Janet Yellen, the Chair of the US Federal Reserve, recently indicated that her organisation could raise the ‘benchmark federal funds rate’ in mid-December 2015.
Federal funds rate
The benchmark federal funds rate is the interest rate at which depository institutions, such as banks, lend funds maintained at the Federal Reserve, the US’ central bank, to other depository institutions overnight. It is one US economy’s most important interest rates, since it effects key aspects of the broader economy including inflation, employment and growth.
The rate is set by The Federal Open Market Committee (FOMC), which is the Federal Reserve’s primary monetary policymaking body. The rate has been held between 0% and 0.25% since 2008; this policy was implemented to aid US economic recovery after the global banking crash of 2007-2008.
Substantial economic recovery
The FOMC will hold its next meeting between 15th and 16th December 2015. Many experts believe that the organisation will vote to initiate a rate hike at this session. Janet Yellen recently gave a speech in Washington D.C., in which she seemed to confirm this belief.
Yahoo News reported that she said the US economy has “recovered substantially since the Great Recession” that followed the global banking crash of 2007-2008. When expressing confidence in the state of the American economy, Yellen cited the recovery of the country’s job market. She added that consumer spending rates have been “particularly strong” over the past year.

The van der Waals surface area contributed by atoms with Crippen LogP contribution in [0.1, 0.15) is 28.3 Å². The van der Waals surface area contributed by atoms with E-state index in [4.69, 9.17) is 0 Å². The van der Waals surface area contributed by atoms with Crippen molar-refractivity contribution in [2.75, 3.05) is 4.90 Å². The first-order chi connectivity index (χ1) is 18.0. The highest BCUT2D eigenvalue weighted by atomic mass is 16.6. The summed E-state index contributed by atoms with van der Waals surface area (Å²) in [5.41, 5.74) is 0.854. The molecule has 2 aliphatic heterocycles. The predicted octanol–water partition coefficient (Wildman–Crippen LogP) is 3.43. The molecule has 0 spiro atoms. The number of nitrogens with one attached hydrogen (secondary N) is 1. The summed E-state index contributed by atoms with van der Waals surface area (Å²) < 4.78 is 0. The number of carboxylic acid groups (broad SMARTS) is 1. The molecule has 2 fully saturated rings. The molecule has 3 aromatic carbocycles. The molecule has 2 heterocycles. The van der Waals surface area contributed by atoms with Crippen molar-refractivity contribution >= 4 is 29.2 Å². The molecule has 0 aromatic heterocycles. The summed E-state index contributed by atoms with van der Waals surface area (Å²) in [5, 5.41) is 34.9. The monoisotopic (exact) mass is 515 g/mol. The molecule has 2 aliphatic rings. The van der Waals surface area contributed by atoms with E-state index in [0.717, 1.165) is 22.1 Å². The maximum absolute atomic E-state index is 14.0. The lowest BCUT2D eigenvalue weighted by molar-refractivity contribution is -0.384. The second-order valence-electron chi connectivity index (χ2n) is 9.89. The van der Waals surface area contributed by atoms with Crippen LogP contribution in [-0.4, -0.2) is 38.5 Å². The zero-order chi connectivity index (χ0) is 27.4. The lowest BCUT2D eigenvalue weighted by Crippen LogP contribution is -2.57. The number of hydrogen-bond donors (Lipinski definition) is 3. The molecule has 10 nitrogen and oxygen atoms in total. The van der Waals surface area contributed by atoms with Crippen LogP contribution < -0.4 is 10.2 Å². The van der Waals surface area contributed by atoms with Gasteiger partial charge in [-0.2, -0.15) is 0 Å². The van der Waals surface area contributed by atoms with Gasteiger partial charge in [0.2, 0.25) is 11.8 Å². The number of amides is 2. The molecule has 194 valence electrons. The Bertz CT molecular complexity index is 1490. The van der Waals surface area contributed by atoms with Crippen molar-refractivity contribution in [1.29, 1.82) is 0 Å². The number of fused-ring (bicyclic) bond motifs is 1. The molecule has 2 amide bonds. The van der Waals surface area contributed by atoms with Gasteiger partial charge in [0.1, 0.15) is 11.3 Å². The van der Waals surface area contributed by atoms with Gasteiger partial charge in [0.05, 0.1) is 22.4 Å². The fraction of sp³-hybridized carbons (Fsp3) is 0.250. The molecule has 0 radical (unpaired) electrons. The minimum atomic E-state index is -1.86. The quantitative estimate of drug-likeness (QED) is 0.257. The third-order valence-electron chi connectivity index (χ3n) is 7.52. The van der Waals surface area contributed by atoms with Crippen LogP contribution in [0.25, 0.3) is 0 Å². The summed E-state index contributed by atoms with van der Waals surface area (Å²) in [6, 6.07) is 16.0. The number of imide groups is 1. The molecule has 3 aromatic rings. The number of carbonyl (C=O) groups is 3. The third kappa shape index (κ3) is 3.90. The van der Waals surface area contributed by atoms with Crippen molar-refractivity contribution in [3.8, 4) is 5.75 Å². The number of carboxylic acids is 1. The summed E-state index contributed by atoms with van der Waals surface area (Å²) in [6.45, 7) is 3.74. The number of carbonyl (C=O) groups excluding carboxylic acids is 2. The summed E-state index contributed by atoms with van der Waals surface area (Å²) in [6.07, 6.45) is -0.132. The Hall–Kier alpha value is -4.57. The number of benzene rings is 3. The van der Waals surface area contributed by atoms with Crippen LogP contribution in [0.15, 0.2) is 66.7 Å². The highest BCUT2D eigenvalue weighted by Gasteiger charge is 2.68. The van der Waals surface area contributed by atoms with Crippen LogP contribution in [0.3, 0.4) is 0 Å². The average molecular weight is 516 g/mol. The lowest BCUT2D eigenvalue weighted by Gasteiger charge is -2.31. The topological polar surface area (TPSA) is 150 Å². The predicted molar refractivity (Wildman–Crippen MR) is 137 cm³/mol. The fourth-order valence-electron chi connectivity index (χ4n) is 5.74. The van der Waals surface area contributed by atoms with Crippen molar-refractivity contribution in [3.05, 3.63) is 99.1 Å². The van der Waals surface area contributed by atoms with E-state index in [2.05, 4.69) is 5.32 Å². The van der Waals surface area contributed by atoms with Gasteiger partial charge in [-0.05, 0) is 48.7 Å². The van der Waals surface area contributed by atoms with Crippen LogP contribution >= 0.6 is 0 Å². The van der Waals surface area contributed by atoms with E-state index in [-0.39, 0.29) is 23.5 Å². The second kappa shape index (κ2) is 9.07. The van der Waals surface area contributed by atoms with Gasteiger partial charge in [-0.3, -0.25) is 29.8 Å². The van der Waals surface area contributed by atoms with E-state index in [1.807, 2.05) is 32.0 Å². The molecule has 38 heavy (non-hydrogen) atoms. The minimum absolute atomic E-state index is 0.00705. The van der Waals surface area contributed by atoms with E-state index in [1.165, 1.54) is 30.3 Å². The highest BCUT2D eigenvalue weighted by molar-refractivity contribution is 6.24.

Normalising policy stance
Yellen went on to say: “When the committee (FOMC) begins to normalise the stance of policy, doing so will be a testament … to how far our economy has come. In that sense, it is a day that I expect we all are looking forward to.”
Experts have believed that the FOMC would raise the benchmark federal funds rate for a while now. Fed officials first signalled that they would pursue this course of action last month, according to Sky News. The real question is, what impact will it have on the global economy?
Htet Tayza comments
That’s an open ended question, but the answer may depend on what happens to the value of the US dollar. This is the currency that’s used for most international transactions, so anything that happens in the US economy has a substantial effect on global finances.
World Financial Watch says that when the Federal Reserve raises interest rates, the foreign exchange value of the dollar usually goes up as well. The International Monetary Fund warned in July 2015 that this could trigger “significant and abrupt rebalancing of international portfolios.” This would spur market volatility, which could ultimately damage financial stability around the world.
However, The Guardian noted recently that “the Fed’s overriding objective is to lift inflation and ensure that it remains above 2%. To do this, Yellen will have to keep interest rates very low, even after inflation starts rising.” If this proves correct then the effect of a rate hike may be minimal, because it might not lead to an automatic increase in the value of the US dollar.